Raising pigs can become a satisfying enterprise even for beginners. Choosing what pig to raise is important for anyone’s success in pig production. Heritage pigs, although they are becoming rare, are great choices due to having better meat quality.
Heritage pigs are the original breeds of pigs brought to the Americas by early explorers. They have varying origins as they were imported from other countries, including Spain, England, and Portugal. Most breeds went under intensive husbandry for genetic diversity.
To know more about heritage pigs, their history, appearances, distinctive characteristics, and other interesting information, read this article further!
Heritage Pig History
Heritage pigs were first introduced in the Americas in 1493 by early explorers such as Christopher Columbus. These were imported from Portugal, Spain, England, and other countries. Big China, the Berkshire, and the Irish Grazier, the most commonly imported breeds, used to improve common pig stocks.
As farms in the Midwest began to produce too much corn, the availability and low cost of corn-based feed prompted the influx of pig production and processing in the region. By the mid-19th century, pig production declined in New and East England to the point of extinction of some heritage breeds by the early 20th century.
When the market for lard declined during World War II, breeders began producing leaner meat and selecting pigs for their muscling instead of fattening when fed with corn. Most of the industry loved the Hampshire, Berkshire, Yorkshire, Duroc, and Poland China breeds. These breeds possessed the genetic diversity required for selection.
Several heritage pig breeds remain but are barely clinging on to survival because the pork industry relies largely on a three-way cross between selected strains of Yorkshire, Hampshire, and Duroc pigs, all of which undergo intensive husbandry.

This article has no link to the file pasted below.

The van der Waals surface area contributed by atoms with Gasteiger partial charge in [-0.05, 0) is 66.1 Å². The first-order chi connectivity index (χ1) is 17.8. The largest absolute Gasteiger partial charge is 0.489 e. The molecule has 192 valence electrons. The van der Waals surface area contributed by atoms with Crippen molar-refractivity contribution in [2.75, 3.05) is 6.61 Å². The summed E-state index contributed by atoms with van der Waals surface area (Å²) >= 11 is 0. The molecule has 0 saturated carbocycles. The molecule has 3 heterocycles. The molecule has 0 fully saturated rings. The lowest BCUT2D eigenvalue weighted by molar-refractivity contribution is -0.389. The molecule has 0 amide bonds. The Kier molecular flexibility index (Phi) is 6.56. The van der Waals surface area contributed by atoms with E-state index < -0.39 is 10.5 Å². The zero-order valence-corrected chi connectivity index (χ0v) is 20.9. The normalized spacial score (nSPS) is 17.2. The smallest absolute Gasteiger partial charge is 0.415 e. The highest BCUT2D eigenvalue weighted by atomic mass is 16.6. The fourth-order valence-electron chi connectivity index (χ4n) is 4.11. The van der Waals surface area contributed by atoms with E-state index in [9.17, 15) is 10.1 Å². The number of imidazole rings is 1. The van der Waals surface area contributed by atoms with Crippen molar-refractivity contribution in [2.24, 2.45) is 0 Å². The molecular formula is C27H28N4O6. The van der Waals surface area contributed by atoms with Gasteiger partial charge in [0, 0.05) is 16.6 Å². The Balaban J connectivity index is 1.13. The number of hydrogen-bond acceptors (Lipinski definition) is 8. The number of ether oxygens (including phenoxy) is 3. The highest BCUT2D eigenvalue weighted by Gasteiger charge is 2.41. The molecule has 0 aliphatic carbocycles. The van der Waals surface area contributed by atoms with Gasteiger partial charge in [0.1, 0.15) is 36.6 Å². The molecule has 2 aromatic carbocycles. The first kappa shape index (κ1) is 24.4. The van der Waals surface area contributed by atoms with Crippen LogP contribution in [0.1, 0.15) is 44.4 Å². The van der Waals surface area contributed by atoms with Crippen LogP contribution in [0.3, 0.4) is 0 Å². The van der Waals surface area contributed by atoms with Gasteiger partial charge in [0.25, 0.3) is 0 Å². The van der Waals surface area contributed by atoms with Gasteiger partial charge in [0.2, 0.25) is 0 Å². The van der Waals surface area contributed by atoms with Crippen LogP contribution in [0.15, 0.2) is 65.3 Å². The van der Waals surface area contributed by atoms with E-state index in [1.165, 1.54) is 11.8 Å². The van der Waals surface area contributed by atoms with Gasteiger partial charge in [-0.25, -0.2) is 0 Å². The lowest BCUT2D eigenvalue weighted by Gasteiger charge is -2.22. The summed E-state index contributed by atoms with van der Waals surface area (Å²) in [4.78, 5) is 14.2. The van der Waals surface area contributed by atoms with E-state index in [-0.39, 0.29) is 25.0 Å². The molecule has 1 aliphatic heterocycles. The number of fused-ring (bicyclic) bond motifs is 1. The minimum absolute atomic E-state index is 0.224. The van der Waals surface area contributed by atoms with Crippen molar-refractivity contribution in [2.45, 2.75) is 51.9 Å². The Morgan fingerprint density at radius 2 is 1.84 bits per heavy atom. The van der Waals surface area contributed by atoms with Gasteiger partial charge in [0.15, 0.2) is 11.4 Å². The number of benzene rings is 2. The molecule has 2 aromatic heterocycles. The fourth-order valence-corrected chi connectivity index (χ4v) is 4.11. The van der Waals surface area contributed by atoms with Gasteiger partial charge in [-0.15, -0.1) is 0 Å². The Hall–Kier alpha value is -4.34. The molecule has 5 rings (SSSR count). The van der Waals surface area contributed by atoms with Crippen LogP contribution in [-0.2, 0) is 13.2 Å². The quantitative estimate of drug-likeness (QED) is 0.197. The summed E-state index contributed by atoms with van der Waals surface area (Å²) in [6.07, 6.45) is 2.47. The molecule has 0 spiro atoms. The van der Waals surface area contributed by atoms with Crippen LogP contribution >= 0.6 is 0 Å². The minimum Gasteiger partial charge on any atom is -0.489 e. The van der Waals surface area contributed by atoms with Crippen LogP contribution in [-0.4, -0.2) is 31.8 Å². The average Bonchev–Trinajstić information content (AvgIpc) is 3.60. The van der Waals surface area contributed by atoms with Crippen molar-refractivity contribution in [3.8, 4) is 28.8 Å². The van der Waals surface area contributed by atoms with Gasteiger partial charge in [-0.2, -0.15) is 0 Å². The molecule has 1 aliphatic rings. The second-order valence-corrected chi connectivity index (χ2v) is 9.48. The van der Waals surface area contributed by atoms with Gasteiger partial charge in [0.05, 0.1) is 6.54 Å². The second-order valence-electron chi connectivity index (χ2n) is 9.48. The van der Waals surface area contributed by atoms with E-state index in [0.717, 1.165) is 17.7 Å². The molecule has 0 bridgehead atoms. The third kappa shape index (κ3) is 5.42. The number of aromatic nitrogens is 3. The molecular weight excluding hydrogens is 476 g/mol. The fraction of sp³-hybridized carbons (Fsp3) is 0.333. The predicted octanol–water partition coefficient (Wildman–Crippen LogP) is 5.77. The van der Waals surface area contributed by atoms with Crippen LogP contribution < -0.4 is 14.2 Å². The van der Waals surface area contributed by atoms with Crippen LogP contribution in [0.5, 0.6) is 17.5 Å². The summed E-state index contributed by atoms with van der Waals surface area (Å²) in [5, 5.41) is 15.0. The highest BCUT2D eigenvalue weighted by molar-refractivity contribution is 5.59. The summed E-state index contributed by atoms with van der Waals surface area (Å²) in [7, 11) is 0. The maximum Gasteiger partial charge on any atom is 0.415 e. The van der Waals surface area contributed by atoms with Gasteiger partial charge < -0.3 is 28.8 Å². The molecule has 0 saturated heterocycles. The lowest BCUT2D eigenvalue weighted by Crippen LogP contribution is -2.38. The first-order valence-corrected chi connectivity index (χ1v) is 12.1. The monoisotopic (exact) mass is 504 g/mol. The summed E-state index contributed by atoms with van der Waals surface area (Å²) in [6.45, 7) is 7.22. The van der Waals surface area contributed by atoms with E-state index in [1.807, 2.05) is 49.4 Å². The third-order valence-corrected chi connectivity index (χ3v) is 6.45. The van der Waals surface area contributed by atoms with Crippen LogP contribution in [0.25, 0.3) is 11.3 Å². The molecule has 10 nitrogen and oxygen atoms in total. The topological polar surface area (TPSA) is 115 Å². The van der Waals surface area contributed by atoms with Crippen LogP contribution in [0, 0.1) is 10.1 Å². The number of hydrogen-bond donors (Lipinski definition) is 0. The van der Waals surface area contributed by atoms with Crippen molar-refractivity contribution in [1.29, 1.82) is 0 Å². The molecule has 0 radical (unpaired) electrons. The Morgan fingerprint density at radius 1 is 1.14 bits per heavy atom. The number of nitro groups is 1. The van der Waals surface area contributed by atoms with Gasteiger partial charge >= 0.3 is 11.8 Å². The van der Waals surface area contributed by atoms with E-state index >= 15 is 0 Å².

What Do Heritage Pigs Look Like?
Here are some of the several breeds of heritage pigs and their appearance:
|Choctaw||Small-sized pigs with an athletic build, black colouration but occasionally with white markings, erect or slightly drooping ears, and long legs.|
|Gloucestershire Old Spots||Large-sized pigs with predominantly white with black spots and heavily-drooped ears|
|Guinea Hog||Small-sized pigs with squarish bodies, long tails, reddish bristly hair, and pointed ears.|
|Hereford||Reddish pig with a white head and face, floppy ears, a medium-length face that is slightly dished, and long neck|
|Large Black||Large-sized pigs with straight faces, long heads, heavily-drooped ears, strong backs, and fine, thick, black hair.|
|Meishan||Medium-sized pig with a gray or black coloration, wrinkled skin, pink or white socks, and drooping ears.|
|Mulefoot||Compact-bodied pigs are mainly black but can have white points. It also has pricked ears and wattles, but the latter is rare.|
|Ossabaw Island||Small-sized pigs with heavy coats can be black, red, spotted black and white, or tan, with prick ears and long snouts.|
|Red Wattle||Large-sized pigs can be shades of red, occasionally with black patches or spots. They also have slim noses and drooping ears.|
|Tamworth||Medium-sized pigs have long legs, lean overall bodies, ginger coats, elongated heads, and erect, pointed ears.|
How Long Does a Heritage Pig Live?
Their life expectancy is sometime between 15 to 20 years. However, pigs raised for commercial or market purposes are sent to slaughterhouses as early as 6 months of age.
What Do Heritage Pigs Eat?
Heritage pigs, like all other pigs, require carbohydrates and fats from grains and roughage such as corn silage, alfalfa, and pasture. They also need supplements and proteins, minerals, and vitamins. Legumes and young grasses are also excellent sources of vitamins.
How Big Do Heritage Pigs Grow?
Heritage pigs stand about 22 inches to 4 feet in height and up to 8 feet in length, depending on the breed.
Are Heritage Pigs a Heavy Breed?
It depends on the particular breed. They can be as lightweight as 150 pounds (Guinea Hogs) and as heavy as 800 pounds (Hereford, Large Black Pig, and Red Wattle).
What Is Heritage Pig Known For?
Heritage pigs are grown for bacon or lard. Lard breeds can produce lard which is a mechanical lubricant and cooking fat. At the same time, bacon pigs are lean and muscular and are traditionally fed with turnips, legumes, dairy byproducts, small grains, and feeds that are protein-rich and low in energy.